Disability Insurance

Every day, millions of Americans work hard to earn a living to support themselves and their families. But what if unforeseen circumstances prevented you from earning your daily wages? Accidents and illness can occur at any time. Even if your income suddenly dries up, your bills will not.

Therein lies the value of purchasing disability insurance.

This kind of supplemental insurance coverage provides various levels of income protection should you be unable to work because of an accident or illness.

“If you get hurt and couldn’t work, what would do you for money?” Tim Woodard, an Aflac Regional Sales Coordinator in suburban Portland, asked his customers. “If you don’t have [enough savings] and you’re a family person, what happens to your family? What’s your income replacement?”

An employer will often provide some disability coverage within their general insurance policy. Employees can layer an additional disability policy from a private insurance provider like Aflac or Mutual of Omaha to ensure maximum coverage.

While your gross annual income determines your maximum amount of purchasable disability insurance, the premiums are based on your age, tobacco-usage, occupational risk and responsibilities.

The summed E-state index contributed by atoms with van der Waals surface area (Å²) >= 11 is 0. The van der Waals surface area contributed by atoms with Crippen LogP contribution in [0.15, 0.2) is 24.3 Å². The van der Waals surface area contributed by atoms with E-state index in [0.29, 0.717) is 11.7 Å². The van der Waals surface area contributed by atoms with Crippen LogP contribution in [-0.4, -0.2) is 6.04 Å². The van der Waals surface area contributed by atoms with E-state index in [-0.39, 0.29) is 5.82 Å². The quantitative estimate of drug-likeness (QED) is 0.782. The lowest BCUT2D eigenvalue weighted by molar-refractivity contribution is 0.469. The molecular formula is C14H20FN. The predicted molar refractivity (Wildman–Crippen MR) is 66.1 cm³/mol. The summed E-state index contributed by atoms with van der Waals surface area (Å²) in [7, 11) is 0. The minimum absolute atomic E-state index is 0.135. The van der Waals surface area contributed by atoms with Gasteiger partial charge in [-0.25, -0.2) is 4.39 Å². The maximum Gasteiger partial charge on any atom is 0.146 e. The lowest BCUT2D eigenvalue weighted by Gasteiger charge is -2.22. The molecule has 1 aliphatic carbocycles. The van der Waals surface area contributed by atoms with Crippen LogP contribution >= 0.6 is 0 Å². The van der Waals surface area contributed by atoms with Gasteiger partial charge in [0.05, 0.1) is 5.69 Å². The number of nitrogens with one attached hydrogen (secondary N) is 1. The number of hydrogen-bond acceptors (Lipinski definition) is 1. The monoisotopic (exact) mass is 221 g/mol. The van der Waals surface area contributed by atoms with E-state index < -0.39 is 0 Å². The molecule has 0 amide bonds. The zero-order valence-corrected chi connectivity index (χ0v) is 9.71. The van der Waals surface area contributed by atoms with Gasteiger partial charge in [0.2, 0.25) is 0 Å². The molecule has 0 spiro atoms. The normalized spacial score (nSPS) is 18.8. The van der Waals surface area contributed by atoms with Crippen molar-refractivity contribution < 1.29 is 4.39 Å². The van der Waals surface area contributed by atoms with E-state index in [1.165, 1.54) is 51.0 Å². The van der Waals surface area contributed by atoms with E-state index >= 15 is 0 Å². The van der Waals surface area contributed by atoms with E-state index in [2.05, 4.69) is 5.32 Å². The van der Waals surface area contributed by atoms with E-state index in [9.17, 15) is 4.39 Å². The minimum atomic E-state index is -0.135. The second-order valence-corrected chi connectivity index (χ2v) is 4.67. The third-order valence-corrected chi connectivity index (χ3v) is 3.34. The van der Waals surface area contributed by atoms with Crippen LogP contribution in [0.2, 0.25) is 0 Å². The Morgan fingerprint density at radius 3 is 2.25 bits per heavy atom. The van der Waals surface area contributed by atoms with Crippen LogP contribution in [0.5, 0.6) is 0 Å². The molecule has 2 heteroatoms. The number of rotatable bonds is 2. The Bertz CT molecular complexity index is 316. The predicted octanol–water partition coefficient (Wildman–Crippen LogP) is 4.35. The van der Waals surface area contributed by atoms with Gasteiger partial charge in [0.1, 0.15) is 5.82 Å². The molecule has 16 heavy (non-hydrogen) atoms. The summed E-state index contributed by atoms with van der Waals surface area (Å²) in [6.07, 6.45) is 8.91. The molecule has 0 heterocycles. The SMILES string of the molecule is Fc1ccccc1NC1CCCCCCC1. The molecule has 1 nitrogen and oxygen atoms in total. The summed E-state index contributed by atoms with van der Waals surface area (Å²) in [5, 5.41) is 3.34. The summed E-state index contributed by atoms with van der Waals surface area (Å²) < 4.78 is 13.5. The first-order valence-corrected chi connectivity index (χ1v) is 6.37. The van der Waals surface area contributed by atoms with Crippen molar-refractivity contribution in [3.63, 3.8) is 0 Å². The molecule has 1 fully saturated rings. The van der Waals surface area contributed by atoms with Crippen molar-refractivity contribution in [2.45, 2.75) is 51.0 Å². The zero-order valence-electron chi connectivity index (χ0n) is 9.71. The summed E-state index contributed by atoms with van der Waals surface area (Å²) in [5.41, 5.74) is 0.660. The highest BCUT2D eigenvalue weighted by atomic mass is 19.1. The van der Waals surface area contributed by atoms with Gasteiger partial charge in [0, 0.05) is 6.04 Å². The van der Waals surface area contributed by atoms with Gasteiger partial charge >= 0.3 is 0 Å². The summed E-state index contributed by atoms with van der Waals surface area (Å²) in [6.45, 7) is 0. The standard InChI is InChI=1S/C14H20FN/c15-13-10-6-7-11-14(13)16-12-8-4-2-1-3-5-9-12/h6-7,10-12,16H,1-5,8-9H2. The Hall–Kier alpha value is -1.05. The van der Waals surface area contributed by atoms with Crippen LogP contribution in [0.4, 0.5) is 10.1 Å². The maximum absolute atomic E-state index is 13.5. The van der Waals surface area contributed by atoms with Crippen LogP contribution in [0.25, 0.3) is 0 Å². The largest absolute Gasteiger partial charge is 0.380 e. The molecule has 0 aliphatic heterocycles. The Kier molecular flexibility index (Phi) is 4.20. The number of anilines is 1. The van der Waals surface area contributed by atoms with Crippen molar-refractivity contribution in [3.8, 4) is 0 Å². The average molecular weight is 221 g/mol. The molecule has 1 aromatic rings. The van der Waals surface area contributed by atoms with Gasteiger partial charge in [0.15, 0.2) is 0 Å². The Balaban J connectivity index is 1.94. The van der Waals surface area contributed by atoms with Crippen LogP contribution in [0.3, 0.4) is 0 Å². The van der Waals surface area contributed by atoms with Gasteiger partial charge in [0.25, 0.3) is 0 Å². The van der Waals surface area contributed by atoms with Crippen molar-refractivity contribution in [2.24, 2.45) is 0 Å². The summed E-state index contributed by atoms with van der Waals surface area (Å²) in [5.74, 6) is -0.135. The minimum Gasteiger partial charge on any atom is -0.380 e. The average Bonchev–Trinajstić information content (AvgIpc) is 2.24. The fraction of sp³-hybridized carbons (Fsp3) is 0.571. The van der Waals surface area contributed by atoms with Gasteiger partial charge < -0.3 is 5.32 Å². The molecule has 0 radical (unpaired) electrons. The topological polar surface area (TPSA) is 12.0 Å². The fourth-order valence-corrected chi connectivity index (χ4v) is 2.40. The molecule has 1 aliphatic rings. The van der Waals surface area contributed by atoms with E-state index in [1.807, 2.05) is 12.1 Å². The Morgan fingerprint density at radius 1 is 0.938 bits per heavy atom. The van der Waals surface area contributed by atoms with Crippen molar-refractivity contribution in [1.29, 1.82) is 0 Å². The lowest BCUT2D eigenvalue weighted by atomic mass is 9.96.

Occupational risk is classified by the insurance industry and rated on a scale of 1A to 6A, from most to least dangerous.

Applicants seeking short-term disability coverage can purchase six-month terms of accident only protection or accident and sickness protection.

Long-term coverage packages span two, five or 10 years, or until age 67, but only include accident and sickness protection. Most people select two-year terms, said Nancy Anderson, a Mutual of Omaha agent in suburban Chicago.

Upon purchase, employees must choose an elimination period, or the number of days before the insurance policy kicks in. Options include zero, seven, 14, 30, 60 or 90 days.

So, if you chose a policy that had a 14-day elimination period, your benefits would go into effect two weeks from the day your accident happened.

Of course, average monthly costs vary greatly depending on individual circumstances and level of protection preferences. The maximum estimated cost of a two-year accident and sickness coverage policy with an elimination period of 30 days for a 45-year-old, non-smoking city police officer (a class 3A job) with $75,000 annual income is roughly $174 per month, according to Anderson.

While disability insurance often provides income protection for individuals, it can also protect small and medium-sized businesses.

Two brothers own a tannery near Dallas. One fields phone calls and takes orders; the other tans the leather in the back. Not long ago, they purchased disability insurance from Jason Adams, a Mutual of Omaha agent in Arlington, Tex., who had suggested it to protect their business in case an accident occurred.

Sure enough, one of the brothers was involved in a car accident and could not work for nearly a year. The income that their disability insurance provided allowed them to replace the manpower that was lost, and keep their tannery operational.

“Without that, who knows what would have happened to the business?” Adams said. “The need was imminent, they just didn’t realize it.”

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